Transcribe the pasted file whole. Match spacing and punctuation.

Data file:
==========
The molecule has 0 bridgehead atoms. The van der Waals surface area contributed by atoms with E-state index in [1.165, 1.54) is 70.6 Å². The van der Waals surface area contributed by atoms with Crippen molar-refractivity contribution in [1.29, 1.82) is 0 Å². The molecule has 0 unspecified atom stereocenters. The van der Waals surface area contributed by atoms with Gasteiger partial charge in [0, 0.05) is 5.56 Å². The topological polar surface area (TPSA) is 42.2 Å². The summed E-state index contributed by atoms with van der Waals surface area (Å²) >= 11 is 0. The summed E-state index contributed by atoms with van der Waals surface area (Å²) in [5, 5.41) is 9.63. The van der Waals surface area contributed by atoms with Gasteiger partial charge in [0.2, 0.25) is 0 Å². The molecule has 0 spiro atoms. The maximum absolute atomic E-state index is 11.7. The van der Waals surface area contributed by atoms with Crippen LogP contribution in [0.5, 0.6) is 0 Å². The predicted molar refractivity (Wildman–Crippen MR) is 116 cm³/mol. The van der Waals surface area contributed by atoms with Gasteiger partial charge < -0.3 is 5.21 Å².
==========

The molecule has 0 bridgehead atoms. The van der Waals surface area contributed by atoms with E-state index in [1.165, 1.54) is 70.6 Å². The van der Waals surface area contributed by atoms with Crippen molar-refractivity contribution in [1.29, 1.82) is 0 Å². The molecule has 0 unspecified atom stereocenters. The van der Waals surface area contributed by atoms with Gasteiger partial charge in [0, 0.05) is 5.56 Å². The topological polar surface area (TPSA) is 42.2 Å². The summed E-state index contributed by atoms with van der Waals surface area (Å²) >= 11 is 0. The summed E-state index contributed by atoms with van der Waals surface area (Å²) in [5, 5.41) is 9.63. The van der Waals surface area contributed by atoms with Gasteiger partial charge in [0.2, 0.25) is 0 Å². The molecule has 0 spiro atoms. The maximum absolute atomic E-state index is 11.7. The van der Waals surface area contributed by atoms with Crippen LogP contribution in [0.5, 0.6) is 0 Å². The predicted molar refractivity (Wildman–Crippen MR) is 116 cm³/mol. The van der Waals surface area contributed by atoms with Gasteiger partial charge < -0.3 is 5.21 Å².